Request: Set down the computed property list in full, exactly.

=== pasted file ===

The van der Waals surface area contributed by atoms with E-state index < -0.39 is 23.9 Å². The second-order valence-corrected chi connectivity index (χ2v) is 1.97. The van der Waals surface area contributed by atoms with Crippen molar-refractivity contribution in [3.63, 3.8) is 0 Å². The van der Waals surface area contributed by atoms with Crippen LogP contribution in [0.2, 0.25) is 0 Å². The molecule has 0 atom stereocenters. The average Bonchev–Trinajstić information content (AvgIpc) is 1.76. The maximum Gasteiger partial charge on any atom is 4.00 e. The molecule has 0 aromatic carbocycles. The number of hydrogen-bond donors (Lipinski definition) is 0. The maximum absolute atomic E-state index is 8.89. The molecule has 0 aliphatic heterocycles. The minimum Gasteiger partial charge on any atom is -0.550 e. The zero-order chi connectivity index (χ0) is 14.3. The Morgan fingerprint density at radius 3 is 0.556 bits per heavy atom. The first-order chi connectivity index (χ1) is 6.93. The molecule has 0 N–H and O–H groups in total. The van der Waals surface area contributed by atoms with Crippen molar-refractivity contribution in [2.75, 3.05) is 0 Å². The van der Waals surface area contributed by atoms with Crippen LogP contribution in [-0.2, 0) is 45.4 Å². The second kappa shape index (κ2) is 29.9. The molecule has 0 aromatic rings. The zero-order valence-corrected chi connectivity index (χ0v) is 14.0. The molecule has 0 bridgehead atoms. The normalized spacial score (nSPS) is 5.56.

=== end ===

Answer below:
The van der Waals surface area contributed by atoms with E-state index < -0.39 is 23.9 Å². The second-order valence-corrected chi connectivity index (χ2v) is 1.97. The van der Waals surface area contributed by atoms with Crippen molar-refractivity contribution in [3.63, 3.8) is 0 Å². The van der Waals surface area contributed by atoms with Crippen LogP contribution in [0.2, 0.25) is 0 Å². The molecule has 0 atom stereocenters. The average Bonchev–Trinajstić information content (AvgIpc) is 1.76. The maximum Gasteiger partial charge on any atom is 4.00 e. The molecule has 0 aromatic carbocycles. The number of hydrogen-bond donors (Lipinski definition) is 0. The maximum absolute atomic E-state index is 8.89. The molecule has 0 aliphatic heterocycles. The minimum Gasteiger partial charge on any atom is -0.550 e. The zero-order chi connectivity index (χ0) is 14.3. The Morgan fingerprint density at radius 3 is 0.556 bits per heavy atom. The first-order chi connectivity index (χ1) is 6.93. The molecule has 0 N–H and O–H groups in total. The van der Waals surface area contributed by atoms with Crippen molar-refractivity contribution in [2.75, 3.05) is 0 Å². The van der Waals surface area contributed by atoms with Crippen LogP contribution in [-0.2, 0) is 45.4 Å². The second kappa shape index (κ2) is 29.9. The molecule has 0 aromatic rings. The zero-order valence-corrected chi connectivity index (χ0v) is 14.0. The molecule has 0 bridgehead atoms. The normalized spacial score (nSPS) is 5.56.